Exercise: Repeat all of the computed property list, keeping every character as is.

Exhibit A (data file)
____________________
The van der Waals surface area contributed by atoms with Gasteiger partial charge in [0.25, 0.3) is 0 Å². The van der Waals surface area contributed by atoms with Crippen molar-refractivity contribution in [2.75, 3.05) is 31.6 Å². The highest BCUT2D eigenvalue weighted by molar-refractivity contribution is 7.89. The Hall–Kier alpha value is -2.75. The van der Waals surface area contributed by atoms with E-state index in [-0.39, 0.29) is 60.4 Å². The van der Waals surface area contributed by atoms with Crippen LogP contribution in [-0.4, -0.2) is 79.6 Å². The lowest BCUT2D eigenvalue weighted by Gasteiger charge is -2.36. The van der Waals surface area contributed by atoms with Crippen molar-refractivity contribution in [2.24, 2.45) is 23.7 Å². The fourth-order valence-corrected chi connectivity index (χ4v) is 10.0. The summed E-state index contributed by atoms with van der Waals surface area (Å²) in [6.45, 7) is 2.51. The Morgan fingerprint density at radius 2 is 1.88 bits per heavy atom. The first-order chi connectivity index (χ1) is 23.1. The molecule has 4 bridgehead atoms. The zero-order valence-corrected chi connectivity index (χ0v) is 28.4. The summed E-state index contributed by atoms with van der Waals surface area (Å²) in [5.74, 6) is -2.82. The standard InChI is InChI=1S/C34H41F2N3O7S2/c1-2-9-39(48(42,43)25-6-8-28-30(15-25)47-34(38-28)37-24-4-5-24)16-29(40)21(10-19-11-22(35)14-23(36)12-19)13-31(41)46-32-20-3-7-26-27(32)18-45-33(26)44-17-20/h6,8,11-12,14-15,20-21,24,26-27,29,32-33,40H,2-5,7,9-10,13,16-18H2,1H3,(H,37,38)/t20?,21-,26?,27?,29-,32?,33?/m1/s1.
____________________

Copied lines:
The van der Waals surface area contributed by atoms with Gasteiger partial charge in [0.25, 0.3) is 0 Å². The van der Waals surface area contributed by atoms with Crippen molar-refractivity contribution in [2.75, 3.05) is 31.6 Å². The highest BCUT2D eigenvalue weighted by molar-refractivity contribution is 7.89. The Hall–Kier alpha value is -2.75. The van der Waals surface area contributed by atoms with E-state index in [-0.39, 0.29) is 60.4 Å². The van der Waals surface area contributed by atoms with Crippen LogP contribution in [-0.4, -0.2) is 79.6 Å². The lowest BCUT2D eigenvalue weighted by Gasteiger charge is -2.36. The van der Waals surface area contributed by atoms with Crippen molar-refractivity contribution in [2.24, 2.45) is 23.7 Å². The fourth-order valence-corrected chi connectivity index (χ4v) is 10.0. The summed E-state index contributed by atoms with van der Waals surface area (Å²) in [6.45, 7) is 2.51. The Morgan fingerprint density at radius 2 is 1.88 bits per heavy atom. The first-order chi connectivity index (χ1) is 23.1. The molecule has 4 bridgehead atoms. The zero-order valence-corrected chi connectivity index (χ0v) is 28.4. The summed E-state index contributed by atoms with van der Waals surface area (Å²) in [5.74, 6) is -2.82. The standard InChI is InChI=1S/C34H41F2N3O7S2/c1-2-9-39(48(42,43)25-6-8-28-30(15-25)47-34(38-28)37-24-4-5-24)16-29(40)21(10-19-11-22(35)14-23(36)12-19)13-31(41)46-32-20-3-7-26-27(32)18-45-33(26)44-17-20/h6,8,11-12,14-15,20-21,24,26-27,29,32-33,40H,2-5,7,9-10,13,16-18H2,1H3,(H,37,38)/t20?,21-,26?,27?,29-,32?,33?/m1/s1.